PARIS, March 10 (AFP) – Air France and KLM are to head for takeoff with their alliance creating a jumbo airline on March 22 with troubled Alitalia waiting in the wings to hitch alongside.
The effective takeover of KLM by Air France, creating the biggest airline in the world by sales, will also result in Air France being privatised, a path it has been taking since being rescued controversially in 1994.
Air France chief executive Jean-Cyril Spinetta said on Wednesday that the stock market operation to acquire KLM shares would begin on March 22.
The transaction has been approved by European Union and US competition authorities and will lead to the to the privatization of Air France.
Alitalia, which itself is in serious difficulties over restructruing which would lead to its privatisation, said on September 30 that it would take part in the Air-France-KLM alliance in some way.
Alitalia has a privileged partnership with Air France and had feared being isolated, partly because Air France is a members of the SkyTeam airline alliance and KLM is joining.
KLM, seriously weakened after the September 11, 2001 attacks in the United States and by the SARS health scare in Asia and low-cost airlines, had been particularly concerned to ensure the future of Amsterdam Schiphol airport as an important regional hub and employer.
It had also been keen to see the French state’s interest in Air France fall to less than 50 percent. Alitalia also wanted French state control of the airline to end.
When Air France was rescued by the state in 1994, EU competition authorities gave their approval on condition that a process of privatisation begin.
The French government stake in Air France will shrink from 54.4 percent to 44 percent when the deal is completed. The state has said it ultimately wants to reduce its holding to 20 percent.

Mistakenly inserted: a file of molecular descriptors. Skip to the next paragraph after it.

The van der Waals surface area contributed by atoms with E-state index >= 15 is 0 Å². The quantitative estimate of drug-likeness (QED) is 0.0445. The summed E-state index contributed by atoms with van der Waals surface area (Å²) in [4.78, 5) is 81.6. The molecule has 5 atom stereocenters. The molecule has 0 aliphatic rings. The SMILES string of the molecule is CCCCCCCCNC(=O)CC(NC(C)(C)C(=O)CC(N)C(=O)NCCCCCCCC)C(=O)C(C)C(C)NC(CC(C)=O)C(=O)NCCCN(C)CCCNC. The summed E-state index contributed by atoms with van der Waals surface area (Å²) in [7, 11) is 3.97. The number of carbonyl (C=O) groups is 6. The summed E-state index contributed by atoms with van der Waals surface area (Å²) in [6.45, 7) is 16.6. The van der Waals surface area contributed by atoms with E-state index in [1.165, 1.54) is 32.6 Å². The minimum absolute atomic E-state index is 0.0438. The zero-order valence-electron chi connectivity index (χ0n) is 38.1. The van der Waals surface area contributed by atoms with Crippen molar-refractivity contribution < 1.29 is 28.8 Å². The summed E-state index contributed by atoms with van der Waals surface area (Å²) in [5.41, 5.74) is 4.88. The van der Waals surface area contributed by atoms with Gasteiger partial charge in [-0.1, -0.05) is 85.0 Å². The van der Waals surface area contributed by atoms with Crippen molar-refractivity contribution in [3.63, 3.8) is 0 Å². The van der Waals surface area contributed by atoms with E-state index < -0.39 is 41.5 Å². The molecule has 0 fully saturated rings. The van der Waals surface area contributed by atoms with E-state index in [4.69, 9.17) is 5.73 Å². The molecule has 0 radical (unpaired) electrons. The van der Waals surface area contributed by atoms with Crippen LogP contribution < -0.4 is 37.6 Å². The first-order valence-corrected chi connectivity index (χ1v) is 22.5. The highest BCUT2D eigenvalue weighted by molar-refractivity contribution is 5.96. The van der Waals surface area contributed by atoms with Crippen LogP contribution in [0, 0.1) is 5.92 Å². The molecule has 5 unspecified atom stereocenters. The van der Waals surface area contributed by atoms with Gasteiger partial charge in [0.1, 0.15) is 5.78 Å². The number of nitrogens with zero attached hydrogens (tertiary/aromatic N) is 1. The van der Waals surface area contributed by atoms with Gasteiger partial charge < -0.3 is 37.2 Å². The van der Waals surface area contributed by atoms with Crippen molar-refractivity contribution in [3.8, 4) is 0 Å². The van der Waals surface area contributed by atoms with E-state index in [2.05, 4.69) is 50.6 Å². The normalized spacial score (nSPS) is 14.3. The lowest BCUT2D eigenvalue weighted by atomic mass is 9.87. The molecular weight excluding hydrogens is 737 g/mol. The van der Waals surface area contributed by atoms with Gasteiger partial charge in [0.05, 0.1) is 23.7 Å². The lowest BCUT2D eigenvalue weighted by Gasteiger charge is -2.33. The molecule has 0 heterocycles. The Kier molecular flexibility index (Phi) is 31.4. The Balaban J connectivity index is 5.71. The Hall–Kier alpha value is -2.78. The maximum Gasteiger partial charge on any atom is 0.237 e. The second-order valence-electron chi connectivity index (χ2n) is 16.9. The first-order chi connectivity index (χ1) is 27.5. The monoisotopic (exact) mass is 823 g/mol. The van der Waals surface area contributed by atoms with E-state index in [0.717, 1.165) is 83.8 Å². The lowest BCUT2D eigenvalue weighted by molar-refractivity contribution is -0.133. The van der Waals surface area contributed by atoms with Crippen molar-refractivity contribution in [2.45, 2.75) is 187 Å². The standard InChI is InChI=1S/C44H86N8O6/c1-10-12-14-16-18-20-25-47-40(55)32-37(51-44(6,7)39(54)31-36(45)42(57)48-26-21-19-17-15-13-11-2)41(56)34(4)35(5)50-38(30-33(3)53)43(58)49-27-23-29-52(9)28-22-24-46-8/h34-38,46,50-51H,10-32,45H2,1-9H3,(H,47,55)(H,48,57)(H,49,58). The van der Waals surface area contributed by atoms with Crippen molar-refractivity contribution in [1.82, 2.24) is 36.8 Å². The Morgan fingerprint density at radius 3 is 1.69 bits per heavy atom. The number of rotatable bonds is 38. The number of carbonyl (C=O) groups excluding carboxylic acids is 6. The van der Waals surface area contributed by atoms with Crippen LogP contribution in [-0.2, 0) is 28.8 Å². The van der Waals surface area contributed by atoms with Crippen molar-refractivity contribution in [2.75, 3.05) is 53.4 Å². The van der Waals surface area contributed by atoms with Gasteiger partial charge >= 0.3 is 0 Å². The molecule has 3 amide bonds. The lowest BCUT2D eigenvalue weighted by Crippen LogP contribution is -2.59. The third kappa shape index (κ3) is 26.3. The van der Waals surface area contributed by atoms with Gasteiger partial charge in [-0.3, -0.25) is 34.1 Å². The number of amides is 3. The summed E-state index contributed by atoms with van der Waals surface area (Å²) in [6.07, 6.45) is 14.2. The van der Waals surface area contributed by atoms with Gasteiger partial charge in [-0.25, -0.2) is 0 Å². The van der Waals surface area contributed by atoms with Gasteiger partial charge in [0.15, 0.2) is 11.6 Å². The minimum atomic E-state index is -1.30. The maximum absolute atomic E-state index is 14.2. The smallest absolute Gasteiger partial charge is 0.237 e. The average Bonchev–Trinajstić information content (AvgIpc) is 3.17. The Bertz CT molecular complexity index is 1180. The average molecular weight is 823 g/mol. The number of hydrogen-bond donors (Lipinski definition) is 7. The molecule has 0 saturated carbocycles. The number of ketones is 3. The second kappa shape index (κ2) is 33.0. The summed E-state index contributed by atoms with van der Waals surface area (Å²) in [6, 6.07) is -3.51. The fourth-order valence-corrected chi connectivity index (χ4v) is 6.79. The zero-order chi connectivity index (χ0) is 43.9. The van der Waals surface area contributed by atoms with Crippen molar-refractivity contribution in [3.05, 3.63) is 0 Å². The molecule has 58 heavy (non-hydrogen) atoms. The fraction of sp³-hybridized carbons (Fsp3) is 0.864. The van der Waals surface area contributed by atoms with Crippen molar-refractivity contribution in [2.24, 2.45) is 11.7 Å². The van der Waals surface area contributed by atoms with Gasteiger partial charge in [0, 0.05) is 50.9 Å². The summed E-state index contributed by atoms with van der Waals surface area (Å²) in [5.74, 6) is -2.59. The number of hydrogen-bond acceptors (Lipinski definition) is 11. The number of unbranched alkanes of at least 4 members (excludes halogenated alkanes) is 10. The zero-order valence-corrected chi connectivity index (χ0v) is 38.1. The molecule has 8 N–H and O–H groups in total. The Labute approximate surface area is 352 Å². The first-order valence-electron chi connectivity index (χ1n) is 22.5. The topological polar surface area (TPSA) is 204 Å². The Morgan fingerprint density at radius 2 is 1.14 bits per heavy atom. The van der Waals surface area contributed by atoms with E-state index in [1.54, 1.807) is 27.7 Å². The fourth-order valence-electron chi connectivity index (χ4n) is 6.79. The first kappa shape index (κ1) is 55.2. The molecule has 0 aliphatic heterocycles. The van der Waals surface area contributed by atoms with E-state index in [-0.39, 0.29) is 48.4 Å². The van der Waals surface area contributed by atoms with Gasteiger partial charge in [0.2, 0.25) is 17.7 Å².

By numbers of passengers the combined company, Air France-KLM, will be the fourth largest carrier, behind American Airlines, Delta Airlines and United Airlines, according to the International Air Transport Association.
Air France and KLM agreed to a tie-up in October that values KLM at
EUR 784 million (USD 963 million).
The combined sales of the two companies came to around EUR 19.17 billion (USD 24.5 billion) in 2002-2003, compared to USD 17.3 billion for American Airlines.
But Wednesday’s announcement appeared not to have cheered investors, as Air France shares were down 3.23 percent in mid-day trade on the Paris Bourse at
In Amsterdam, KLM shares fell 3.39 percent to EUR 17.65.
The alliance constitutes to an ironic conclusion to a story that began in 1994 when the French government provoked the wrath of other European carriers by injecting about 20 billion francs (EUR 3 billion, USD 3.45 billion) to save Air France, then crippled by financial problems and strikes.
One of the most vociferous complainers was KLM, which saw state intervention giving Air France an unfair advantage.
KLM reported a net loss of EUR 416 million for the 2002-2003 financial year as sales fell by 0.7 percent.
The tie-up now envisaged with a healthier Air France means that KLM will benefit indirectly from the subsidies it had so strongly criticized in the 1990s.
Air France executive general director Pierre-Henri Gourgeon has predicted that consumers will begin to experience the benefits of the acquisition starting in June.
The agreement will bring KLM in to the Skyteam alliance, created in June 2000 and grouping AeroMexico, Air France, Alitalia, CZA Czech Airlines, Delta Airlines and Korean Air.
China Air is expected to join the alliance within the next two years and talks are under way with Aeroflot of Russia, according to Air France officials.
Subject: France news